If you’ve ever been to Los Angeles, you may have seen a ton of little plastic balls floating on top of their water reservoirs. There are millions of them! So many that from far away, they look more like a blacktop than a gigantic and wet ball pit.
But before diving in face first, consider that these balls actually serve a very important purpose. Reservoirs, like the ones in Los Angeles store the city’s drinkable and potable water. But Federal law says that they can’t just leave this water exposed to the open air. When the EPA enacted this mandate in 2006, it was responding to an outbreak of cryptosporidiosis, a stomach illness contracted from drinking contaminated water, namely from reservoirs. But cryptosporidiosis is not the only side effect of exposed reservoirs.
But cryptosporidiosis is not the only side effect of exposed reservoirs. Uncovered water can be pooped in by birds, or just get dirty from dust and dirt settling on top. In the aftermath of 9/11, a lot of people were concerned that open reservoirs would be targeted by terrorists – like the enemy would fly by on a plane and drop in toxic chemicals, infecting entire populations.
But Batman-based terror attacks aside, the biggest concern when it came to exposed drinking water, at least for LA County, was a chemical reaction that occurs when the water interacts with sunlight.
LA’s reservoirs contain a small amount of chlorine as a disinfectant. In direct sunlight, when chlorine combines with a natural element found in groundwater, bromide, it creates a chemical called “bromate”. Bromate sucks to ingest, and can cause stomach pain, nausea, and in high doses, serious damage to the kidneys and nervous system.
Sunlight can also lead to algae growth, which isn’t harmful in itself. But when algae breaks down and the organic components mix with chlorine, it creates byproducts, which have been associated with birth defects and even certain cancers.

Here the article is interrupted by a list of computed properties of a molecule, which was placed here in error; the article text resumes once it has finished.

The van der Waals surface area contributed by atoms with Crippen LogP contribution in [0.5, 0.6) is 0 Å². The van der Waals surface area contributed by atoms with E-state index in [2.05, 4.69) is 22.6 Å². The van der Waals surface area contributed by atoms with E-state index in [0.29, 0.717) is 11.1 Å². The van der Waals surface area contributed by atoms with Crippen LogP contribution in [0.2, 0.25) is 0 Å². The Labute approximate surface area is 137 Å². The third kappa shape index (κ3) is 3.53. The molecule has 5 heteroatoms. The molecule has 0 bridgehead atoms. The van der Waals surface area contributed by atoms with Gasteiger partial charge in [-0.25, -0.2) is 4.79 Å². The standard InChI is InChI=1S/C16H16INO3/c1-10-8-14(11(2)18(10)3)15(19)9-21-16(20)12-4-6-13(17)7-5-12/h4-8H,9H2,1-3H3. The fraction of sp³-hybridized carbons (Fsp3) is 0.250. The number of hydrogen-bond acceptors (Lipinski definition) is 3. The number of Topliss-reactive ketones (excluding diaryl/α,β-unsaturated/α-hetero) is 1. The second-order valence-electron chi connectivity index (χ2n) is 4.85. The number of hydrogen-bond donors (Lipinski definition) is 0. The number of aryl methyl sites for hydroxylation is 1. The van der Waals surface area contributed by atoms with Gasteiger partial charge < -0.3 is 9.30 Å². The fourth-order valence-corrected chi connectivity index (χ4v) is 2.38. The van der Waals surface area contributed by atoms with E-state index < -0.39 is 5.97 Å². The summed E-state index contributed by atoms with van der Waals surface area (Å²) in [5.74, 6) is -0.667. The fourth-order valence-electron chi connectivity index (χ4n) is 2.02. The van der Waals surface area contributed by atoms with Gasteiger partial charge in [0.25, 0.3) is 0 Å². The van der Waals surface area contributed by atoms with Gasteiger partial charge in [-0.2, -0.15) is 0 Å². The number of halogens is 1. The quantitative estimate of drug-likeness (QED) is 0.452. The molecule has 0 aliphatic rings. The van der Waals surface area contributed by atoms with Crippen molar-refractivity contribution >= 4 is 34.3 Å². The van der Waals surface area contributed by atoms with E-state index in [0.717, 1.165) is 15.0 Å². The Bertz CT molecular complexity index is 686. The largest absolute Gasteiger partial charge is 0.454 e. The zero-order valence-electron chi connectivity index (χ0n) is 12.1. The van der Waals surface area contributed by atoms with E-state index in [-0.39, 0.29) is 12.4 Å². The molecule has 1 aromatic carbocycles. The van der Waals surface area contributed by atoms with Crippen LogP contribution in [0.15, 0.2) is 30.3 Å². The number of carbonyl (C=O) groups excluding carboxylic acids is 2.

So, LA county needed to cover up their reservoirs. And they considered a few ways of doing it. The most logical solutions were to build a huge roof, or use a massive tarp. But these alternatives were going to be really expensive. Like, $300 million dollars expensive. That’s like three-quarters of the average cost to launch a damn space shuttle.
So instead, LA County went with “shade balls”. The idea was pretty simple: 96 million 4-inch diameter plastic balls would float on the reservoir, preventing evaporation and protecting the water from harmful airborne pollutants. The balls were also coated with a black carbon colorant that repels ultraviolet light, which can cause plastics and other materials to degrade. This chemical coating is intended to protect them for up to 25 years.
Thankfully, shade balls are also economical. Each ball costs just 36 cents, representing a total savings of roughly $250 million dollars for LA County. This is all fairly new. In fact, LA is the first county to use shade balls for this purpose. But they’re getting a lot of attention, especially as a way to mitigate the effects of this never-ending drought. The Los Angeles Reservoir’s shade balls are expected to prevent roughly 300 million gallons of water from evaporating every year.
Could shade balls be the future of environmental protection?
Let us know down below in the comments section below!